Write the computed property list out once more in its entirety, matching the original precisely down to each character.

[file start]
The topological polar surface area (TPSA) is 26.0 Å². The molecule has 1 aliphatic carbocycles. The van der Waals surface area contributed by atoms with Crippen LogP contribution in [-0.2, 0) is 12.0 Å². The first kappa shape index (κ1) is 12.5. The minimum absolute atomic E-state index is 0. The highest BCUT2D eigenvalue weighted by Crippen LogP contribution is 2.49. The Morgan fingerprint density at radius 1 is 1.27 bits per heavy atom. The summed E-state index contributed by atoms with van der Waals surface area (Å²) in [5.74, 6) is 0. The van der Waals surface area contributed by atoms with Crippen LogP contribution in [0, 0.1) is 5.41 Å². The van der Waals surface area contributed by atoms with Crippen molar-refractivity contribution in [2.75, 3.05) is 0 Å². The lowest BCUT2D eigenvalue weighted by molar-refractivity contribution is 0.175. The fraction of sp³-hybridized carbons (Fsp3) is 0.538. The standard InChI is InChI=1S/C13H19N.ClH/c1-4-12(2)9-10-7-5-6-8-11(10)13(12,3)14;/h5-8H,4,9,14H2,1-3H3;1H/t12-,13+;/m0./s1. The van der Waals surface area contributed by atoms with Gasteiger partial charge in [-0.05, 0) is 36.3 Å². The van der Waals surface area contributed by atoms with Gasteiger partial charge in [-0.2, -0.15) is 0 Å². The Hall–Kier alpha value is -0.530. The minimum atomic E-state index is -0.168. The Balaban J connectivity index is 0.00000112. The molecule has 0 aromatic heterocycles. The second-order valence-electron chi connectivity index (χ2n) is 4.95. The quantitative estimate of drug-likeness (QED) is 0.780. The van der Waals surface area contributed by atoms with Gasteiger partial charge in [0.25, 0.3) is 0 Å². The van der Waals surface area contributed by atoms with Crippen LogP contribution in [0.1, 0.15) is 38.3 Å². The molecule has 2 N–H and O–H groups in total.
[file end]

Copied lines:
The topological polar surface area (TPSA) is 26.0 Å². The molecule has 1 aliphatic carbocycles. The van der Waals surface area contributed by atoms with Crippen LogP contribution in [-0.2, 0) is 12.0 Å². The first kappa shape index (κ1) is 12.5. The minimum absolute atomic E-state index is 0. The highest BCUT2D eigenvalue weighted by Crippen LogP contribution is 2.49. The Morgan fingerprint density at radius 1 is 1.27 bits per heavy atom. The summed E-state index contributed by atoms with van der Waals surface area (Å²) in [5.74, 6) is 0. The van der Waals surface area contributed by atoms with Crippen LogP contribution in [0, 0.1) is 5.41 Å². The van der Waals surface area contributed by atoms with Crippen molar-refractivity contribution in [2.75, 3.05) is 0 Å². The lowest BCUT2D eigenvalue weighted by molar-refractivity contribution is 0.175. The fraction of sp³-hybridized carbons (Fsp3) is 0.538. The standard InChI is InChI=1S/C13H19N.ClH/c1-4-12(2)9-10-7-5-6-8-11(10)13(12,3)14;/h5-8H,4,9,14H2,1-3H3;1H/t12-,13+;/m0./s1. The van der Waals surface area contributed by atoms with Gasteiger partial charge in [-0.05, 0) is 36.3 Å². The van der Waals surface area contributed by atoms with Gasteiger partial charge in [-0.2, -0.15) is 0 Å². The Hall–Kier alpha value is -0.530. The minimum atomic E-state index is -0.168. The Balaban J connectivity index is 0.00000112. The molecule has 0 aromatic heterocycles. The second-order valence-electron chi connectivity index (χ2n) is 4.95. The quantitative estimate of drug-likeness (QED) is 0.780. The van der Waals surface area contributed by atoms with Gasteiger partial charge in [0.25, 0.3) is 0 Å². The van der Waals surface area contributed by atoms with Crippen LogP contribution in [0.1, 0.15) is 38.3 Å². The molecule has 2 N–H and O–H groups in total.